David Ruppersberger, president of the Pittsburgh Regional Alliance, said the complex will be a more reliable and cheaper supply source than those along the Gulf Coast particularly in view of the recent hurricanes.

“Recent events in the Gulf Coast have highlighted how important it is to have an alternate source,” he said. “There are definitely advantages to being local.”

Ruppersberger said the ethylene cracker can also pave the way for several rings of downstream infrastructure development. Among these, he said, is the creation of underground storage facilities for liquid natural gas, something researchers from West Virginia University have been leading the way on.

Anne Blankenship, executive director of the West Virginia Oil and Natural Gas Association (WVONGO), opened the second the day of the conference. She noted that the ethylene cracker complex is a regional initiative and expects to pay for the Mountain State to come in the form of downstream development.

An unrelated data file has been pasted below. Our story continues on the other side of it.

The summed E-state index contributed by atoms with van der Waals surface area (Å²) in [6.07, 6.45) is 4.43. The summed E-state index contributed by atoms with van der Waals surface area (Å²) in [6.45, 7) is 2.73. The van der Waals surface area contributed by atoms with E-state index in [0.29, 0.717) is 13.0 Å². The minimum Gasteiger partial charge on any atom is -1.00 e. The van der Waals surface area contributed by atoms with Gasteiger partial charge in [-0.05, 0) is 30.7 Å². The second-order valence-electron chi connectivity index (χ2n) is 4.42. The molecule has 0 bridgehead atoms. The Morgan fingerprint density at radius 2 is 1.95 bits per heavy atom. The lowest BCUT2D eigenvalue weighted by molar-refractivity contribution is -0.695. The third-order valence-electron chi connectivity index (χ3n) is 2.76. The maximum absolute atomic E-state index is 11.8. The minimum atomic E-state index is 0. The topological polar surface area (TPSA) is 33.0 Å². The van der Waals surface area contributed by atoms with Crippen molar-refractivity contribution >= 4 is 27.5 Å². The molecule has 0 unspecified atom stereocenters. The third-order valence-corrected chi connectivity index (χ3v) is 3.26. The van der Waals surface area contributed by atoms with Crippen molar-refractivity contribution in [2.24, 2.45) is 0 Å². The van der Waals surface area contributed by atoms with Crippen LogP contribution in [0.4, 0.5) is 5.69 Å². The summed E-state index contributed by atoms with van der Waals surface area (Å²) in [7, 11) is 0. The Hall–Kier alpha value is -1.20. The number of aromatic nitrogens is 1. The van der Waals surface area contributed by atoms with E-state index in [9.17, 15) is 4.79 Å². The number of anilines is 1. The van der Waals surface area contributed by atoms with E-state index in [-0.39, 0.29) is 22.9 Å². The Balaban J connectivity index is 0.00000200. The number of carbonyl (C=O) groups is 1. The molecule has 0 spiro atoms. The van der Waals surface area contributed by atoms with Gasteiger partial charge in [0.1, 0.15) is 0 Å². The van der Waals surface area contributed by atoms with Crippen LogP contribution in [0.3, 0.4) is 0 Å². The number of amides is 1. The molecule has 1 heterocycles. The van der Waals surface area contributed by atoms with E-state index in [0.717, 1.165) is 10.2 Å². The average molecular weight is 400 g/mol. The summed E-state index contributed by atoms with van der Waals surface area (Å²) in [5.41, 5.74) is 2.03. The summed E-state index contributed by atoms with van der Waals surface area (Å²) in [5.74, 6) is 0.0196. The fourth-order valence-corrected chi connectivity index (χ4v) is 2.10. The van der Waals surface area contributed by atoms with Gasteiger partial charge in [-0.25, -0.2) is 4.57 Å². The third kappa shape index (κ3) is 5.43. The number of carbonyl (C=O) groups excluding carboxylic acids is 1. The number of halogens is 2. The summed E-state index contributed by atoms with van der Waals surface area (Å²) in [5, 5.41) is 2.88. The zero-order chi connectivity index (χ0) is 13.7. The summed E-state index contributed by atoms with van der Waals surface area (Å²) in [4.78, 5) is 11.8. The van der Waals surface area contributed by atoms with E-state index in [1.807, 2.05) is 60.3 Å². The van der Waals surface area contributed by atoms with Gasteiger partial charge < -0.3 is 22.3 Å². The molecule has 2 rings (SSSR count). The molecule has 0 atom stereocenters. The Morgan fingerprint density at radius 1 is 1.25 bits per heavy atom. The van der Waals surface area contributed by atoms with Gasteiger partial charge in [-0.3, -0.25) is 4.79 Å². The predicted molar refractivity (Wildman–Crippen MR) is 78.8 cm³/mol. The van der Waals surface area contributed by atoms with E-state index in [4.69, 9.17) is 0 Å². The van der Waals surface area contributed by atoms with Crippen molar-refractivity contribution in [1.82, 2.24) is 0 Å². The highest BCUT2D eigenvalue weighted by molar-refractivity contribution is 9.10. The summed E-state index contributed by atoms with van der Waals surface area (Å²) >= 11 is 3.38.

2017 marked the seventh Shale Insight convention. Blankenship said the gathering was a great chance for companies in West Virginia, Ohio and Pennsylvania to network, share technologies and learn from each other’s experiences.

“It’s an opportunity for us all to learn from each other’s stories, which are very similar,” she said.

Maribeth Anderson, president of WVONGA’s board of directors, reminded the industry representatives that there are still obstacles going forth in tapping the region’s shale wealth in the form of burdensome regulations by states and severance taxes. (2)

If your lease with Stone had no deductions, then EQT MUST honor the same language.   As long as it is really in the lease.  

Exactly. BUT EQT said they had two different opinions in their legal dept so they decided to go with the atty who would say deductions were allowed. BIG Surprise I know.